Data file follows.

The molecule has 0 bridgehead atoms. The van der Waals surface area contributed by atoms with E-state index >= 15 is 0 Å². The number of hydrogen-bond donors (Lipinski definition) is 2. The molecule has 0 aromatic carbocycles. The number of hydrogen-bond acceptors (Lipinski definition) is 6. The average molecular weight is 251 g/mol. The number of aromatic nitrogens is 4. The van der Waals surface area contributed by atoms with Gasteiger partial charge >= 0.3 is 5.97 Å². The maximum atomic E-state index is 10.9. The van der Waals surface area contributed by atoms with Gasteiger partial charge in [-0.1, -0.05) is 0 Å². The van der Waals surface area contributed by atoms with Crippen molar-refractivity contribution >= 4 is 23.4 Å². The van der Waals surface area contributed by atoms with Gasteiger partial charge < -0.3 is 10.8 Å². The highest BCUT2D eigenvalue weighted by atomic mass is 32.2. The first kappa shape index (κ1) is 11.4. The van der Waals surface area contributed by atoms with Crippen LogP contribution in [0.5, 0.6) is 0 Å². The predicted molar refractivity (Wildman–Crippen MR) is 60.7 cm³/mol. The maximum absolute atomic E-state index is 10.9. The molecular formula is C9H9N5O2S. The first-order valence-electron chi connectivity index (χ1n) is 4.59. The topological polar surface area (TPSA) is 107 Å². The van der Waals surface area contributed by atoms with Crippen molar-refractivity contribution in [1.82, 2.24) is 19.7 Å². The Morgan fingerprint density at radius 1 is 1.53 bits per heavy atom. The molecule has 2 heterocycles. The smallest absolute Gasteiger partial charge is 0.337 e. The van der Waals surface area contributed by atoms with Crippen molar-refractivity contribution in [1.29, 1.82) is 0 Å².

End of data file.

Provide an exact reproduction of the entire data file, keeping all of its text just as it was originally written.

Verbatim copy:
The molecule has 0 bridgehead atoms. The van der Waals surface area contributed by atoms with E-state index >= 15 is 0 Å². The number of hydrogen-bond donors (Lipinski definition) is 2. The molecule has 0 aromatic carbocycles. The number of hydrogen-bond acceptors (Lipinski definition) is 6. The average molecular weight is 251 g/mol. The number of aromatic nitrogens is 4. The van der Waals surface area contributed by atoms with Gasteiger partial charge >= 0.3 is 5.97 Å². The maximum atomic E-state index is 10.9. The van der Waals surface area contributed by atoms with Gasteiger partial charge in [-0.1, -0.05) is 0 Å². The van der Waals surface area contributed by atoms with Crippen molar-refractivity contribution >= 4 is 23.4 Å². The van der Waals surface area contributed by atoms with Gasteiger partial charge < -0.3 is 10.8 Å². The highest BCUT2D eigenvalue weighted by atomic mass is 32.2. The first kappa shape index (κ1) is 11.4. The van der Waals surface area contributed by atoms with Crippen LogP contribution in [0.5, 0.6) is 0 Å². The predicted molar refractivity (Wildman–Crippen MR) is 60.7 cm³/mol. The maximum absolute atomic E-state index is 10.9. The molecular formula is C9H9N5O2S. The first-order valence-electron chi connectivity index (χ1n) is 4.59. The topological polar surface area (TPSA) is 107 Å². The van der Waals surface area contributed by atoms with Crippen molar-refractivity contribution in [1.82, 2.24) is 19.7 Å². The Morgan fingerprint density at radius 1 is 1.53 bits per heavy atom. The molecule has 2 heterocycles. The smallest absolute Gasteiger partial charge is 0.337 e. The van der Waals surface area contributed by atoms with Crippen molar-refractivity contribution in [1.29, 1.82) is 0 Å².